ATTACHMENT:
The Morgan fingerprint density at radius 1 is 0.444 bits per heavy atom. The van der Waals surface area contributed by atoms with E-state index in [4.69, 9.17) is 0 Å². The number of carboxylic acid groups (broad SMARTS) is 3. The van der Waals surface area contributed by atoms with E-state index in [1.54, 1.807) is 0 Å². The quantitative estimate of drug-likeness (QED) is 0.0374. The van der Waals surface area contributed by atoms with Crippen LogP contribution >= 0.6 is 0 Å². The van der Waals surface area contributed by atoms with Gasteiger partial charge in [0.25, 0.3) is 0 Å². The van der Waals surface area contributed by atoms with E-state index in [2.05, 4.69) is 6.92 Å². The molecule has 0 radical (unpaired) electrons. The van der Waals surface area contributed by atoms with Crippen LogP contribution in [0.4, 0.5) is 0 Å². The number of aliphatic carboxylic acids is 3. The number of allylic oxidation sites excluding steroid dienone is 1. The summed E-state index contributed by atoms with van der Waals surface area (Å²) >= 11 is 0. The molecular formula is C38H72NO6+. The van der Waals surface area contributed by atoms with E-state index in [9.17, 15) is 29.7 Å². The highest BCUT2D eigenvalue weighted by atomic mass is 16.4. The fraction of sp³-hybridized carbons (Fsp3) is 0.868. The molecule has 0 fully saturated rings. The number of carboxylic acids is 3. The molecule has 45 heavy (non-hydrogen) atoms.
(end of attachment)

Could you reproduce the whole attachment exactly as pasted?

The Morgan fingerprint density at radius 1 is 0.444 bits per heavy atom. The van der Waals surface area contributed by atoms with E-state index in [4.69, 9.17) is 0 Å². The number of carboxylic acid groups (broad SMARTS) is 3. The van der Waals surface area contributed by atoms with E-state index in [1.54, 1.807) is 0 Å². The quantitative estimate of drug-likeness (QED) is 0.0374. The van der Waals surface area contributed by atoms with Crippen LogP contribution >= 0.6 is 0 Å². The van der Waals surface area contributed by atoms with Gasteiger partial charge in [0.25, 0.3) is 0 Å². The van der Waals surface area contributed by atoms with E-state index in [2.05, 4.69) is 6.92 Å². The molecule has 0 radical (unpaired) electrons. The van der Waals surface area contributed by atoms with Crippen LogP contribution in [0.4, 0.5) is 0 Å². The number of aliphatic carboxylic acids is 3. The number of allylic oxidation sites excluding steroid dienone is 1. The summed E-state index contributed by atoms with van der Waals surface area (Å²) >= 11 is 0. The molecular formula is C38H72NO6+. The van der Waals surface area contributed by atoms with E-state index in [9.17, 15) is 29.7 Å². The highest BCUT2D eigenvalue weighted by atomic mass is 16.4. The fraction of sp³-hybridized carbons (Fsp3) is 0.868. The molecule has 0 fully saturated rings. The number of carboxylic acids is 3. The molecule has 45 heavy (non-hydrogen) atoms.